There are probably always a few spruce budworm moths in any given chunk of forest. But the moth is subject to periodic population explosions. No one knows what propels them, whether it’s climate or the age of the forest. Both have been suggested. Such population explosions are part of the biology of many species. Think lemmings, for instance.
The budworm has natural predators, among them several species of warblers, such as the bay-breasted, the Cape May, and the Tennessee. They undoubtedly help keep numbers down in normal years, but when conditions precipitate an outbreak, they can’t begin to keep up.
The first known spruce budworm outbreak was documented in Maine in 1807, and there was another in 1878, according to the U.S. Forest Service. There was an outbreak in the years between 1910 and 1920 and waves of them since, said Struble. The regional outbreak in the 1950s and 1960s touched the state, but only lightly. Then there was the one that began in the mid 1970s and lasted, again, about 10 years.
In 1973 and 1974 the moths were devastating the forests in Quebec and clouds of the moths were wafting across the state. The moths can fly, of course, but are generously helped by wind. A powerful storm front can sweep them hundreds of miles. Even the larvae can travel, carried on the filaments they spin. Struble remembers how, about the time of the drive-in episode, a couple of his colleagues fishing on their day off came across huge numbers of budworm moths dying on the water — 12 miles off the coast.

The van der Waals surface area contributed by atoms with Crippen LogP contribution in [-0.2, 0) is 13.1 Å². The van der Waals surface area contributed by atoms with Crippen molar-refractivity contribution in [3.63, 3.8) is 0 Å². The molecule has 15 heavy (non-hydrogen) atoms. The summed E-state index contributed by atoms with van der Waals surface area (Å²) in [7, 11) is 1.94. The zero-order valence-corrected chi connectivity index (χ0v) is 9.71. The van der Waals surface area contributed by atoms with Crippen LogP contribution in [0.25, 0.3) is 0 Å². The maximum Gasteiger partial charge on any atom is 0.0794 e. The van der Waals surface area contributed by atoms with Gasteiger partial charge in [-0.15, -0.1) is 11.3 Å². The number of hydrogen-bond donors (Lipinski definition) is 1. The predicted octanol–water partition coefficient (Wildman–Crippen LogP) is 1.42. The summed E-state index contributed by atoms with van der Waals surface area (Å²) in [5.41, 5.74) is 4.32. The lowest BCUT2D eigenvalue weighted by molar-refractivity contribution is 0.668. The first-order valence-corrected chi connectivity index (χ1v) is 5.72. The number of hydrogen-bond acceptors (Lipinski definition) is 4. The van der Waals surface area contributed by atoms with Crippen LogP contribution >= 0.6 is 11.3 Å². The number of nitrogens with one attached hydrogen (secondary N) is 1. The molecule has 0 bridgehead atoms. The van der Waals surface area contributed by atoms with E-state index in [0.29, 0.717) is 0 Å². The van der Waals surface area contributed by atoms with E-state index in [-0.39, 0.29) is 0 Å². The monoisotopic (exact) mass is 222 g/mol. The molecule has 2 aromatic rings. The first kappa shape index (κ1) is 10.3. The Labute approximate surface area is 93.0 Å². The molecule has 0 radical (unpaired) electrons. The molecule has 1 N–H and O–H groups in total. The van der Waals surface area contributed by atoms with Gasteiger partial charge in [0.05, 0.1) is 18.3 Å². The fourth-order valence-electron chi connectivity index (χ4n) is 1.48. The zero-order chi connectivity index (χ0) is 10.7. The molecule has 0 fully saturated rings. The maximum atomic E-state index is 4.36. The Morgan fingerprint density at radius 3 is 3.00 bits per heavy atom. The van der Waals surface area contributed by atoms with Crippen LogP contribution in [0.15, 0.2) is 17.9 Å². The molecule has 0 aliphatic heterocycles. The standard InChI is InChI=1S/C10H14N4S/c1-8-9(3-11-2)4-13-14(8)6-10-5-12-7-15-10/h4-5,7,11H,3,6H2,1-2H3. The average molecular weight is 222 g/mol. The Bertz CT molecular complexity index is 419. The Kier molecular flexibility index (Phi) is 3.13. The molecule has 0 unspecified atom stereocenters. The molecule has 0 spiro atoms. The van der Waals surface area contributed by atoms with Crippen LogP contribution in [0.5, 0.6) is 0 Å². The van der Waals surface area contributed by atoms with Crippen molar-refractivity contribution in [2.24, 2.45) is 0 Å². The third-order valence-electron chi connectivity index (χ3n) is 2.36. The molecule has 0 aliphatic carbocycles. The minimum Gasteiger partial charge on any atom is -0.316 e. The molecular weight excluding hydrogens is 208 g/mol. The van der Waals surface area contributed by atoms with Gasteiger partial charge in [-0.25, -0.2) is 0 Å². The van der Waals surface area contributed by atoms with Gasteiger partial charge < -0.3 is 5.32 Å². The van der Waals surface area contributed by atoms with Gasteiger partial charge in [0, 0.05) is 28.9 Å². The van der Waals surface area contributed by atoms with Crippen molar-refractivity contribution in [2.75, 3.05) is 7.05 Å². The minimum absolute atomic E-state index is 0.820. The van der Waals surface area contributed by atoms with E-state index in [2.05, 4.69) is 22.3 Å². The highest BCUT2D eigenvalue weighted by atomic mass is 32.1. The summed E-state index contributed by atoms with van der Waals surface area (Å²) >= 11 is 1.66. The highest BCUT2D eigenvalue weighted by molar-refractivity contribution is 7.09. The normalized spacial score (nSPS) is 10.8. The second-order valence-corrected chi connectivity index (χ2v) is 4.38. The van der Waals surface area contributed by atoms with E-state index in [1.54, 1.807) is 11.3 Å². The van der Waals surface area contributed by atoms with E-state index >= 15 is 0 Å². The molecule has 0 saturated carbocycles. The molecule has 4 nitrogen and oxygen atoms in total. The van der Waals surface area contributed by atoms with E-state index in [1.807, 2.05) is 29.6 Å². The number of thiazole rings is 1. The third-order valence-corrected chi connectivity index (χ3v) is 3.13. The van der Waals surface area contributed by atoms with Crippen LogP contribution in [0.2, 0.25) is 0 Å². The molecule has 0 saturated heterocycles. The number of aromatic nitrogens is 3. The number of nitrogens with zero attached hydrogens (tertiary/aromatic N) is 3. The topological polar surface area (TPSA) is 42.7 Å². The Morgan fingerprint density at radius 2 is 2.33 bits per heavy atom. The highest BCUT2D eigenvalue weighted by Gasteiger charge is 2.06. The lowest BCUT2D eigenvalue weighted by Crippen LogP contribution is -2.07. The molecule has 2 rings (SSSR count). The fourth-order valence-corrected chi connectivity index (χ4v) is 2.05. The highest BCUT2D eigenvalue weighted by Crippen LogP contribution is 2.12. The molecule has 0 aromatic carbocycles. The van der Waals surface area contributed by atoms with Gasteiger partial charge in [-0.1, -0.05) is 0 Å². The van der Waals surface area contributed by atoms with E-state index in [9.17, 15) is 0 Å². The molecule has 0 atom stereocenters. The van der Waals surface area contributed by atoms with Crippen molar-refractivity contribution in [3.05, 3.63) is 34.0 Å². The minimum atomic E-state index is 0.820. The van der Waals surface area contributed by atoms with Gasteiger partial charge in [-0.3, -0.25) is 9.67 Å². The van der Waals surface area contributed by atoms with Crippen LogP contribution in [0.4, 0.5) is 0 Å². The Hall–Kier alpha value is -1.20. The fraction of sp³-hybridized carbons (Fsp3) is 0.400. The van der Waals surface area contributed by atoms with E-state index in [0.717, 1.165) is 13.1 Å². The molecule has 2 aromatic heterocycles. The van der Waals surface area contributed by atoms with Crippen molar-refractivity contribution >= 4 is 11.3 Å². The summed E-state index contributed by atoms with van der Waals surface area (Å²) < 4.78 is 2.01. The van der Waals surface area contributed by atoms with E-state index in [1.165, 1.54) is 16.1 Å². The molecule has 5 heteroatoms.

The Maine Forest Service monitored budworm numbers using light traps. Contractors would empty the traps and package up the catch to send to Augusta. There Maine Forest Service workers separated out the target moths from the non-target species and counted them. On any given year there were 17 to 25 trap sites.
In 1961 the traps yielded an average of 44.9 months. By 1978 the average had rocketed to 12,900.
During the height of the last budworm epidemic Maine was spraying millions of acres of timberland a year in an effort to blunt the infestation and give timberland owners time to salvage doomed trees. It was controversial because of the chemicals used. Early on it was DDT, later it was carbamate insecticides, including Sevin. Still later, in the 1980s, the spray program switched to the natural insecticide Bacillus thuringiensis or Bt, a bacterium that attacks the gut of the caterpillar that ingests it. Although environmentally gentler than the chemical pesticides, Bt isn’t without its side effect: the bacterium doesn’t just kill budworm larvae, non-pest species are also susceptible.
The spray program was massive. From 1954 through 1967 the Maine Forest Service treated just over 1.2 million acres total. But beginning in 1970 things started to ramp up: 210,000 acres one year, then 500,000, 470,000, 2.2 million. It reached its zenith in 1976, when planes sprayed more than 3.5 million acres. In all they treated 18.5 million acres between 1954 and 1985.
And it was massively expensive. Between 1954 and 1982 the spruce budworm project cost $60.9 million in landowner, state and federal money. In 1979 alone costs totaled $11.3 million, according to Maine Forest Service figures.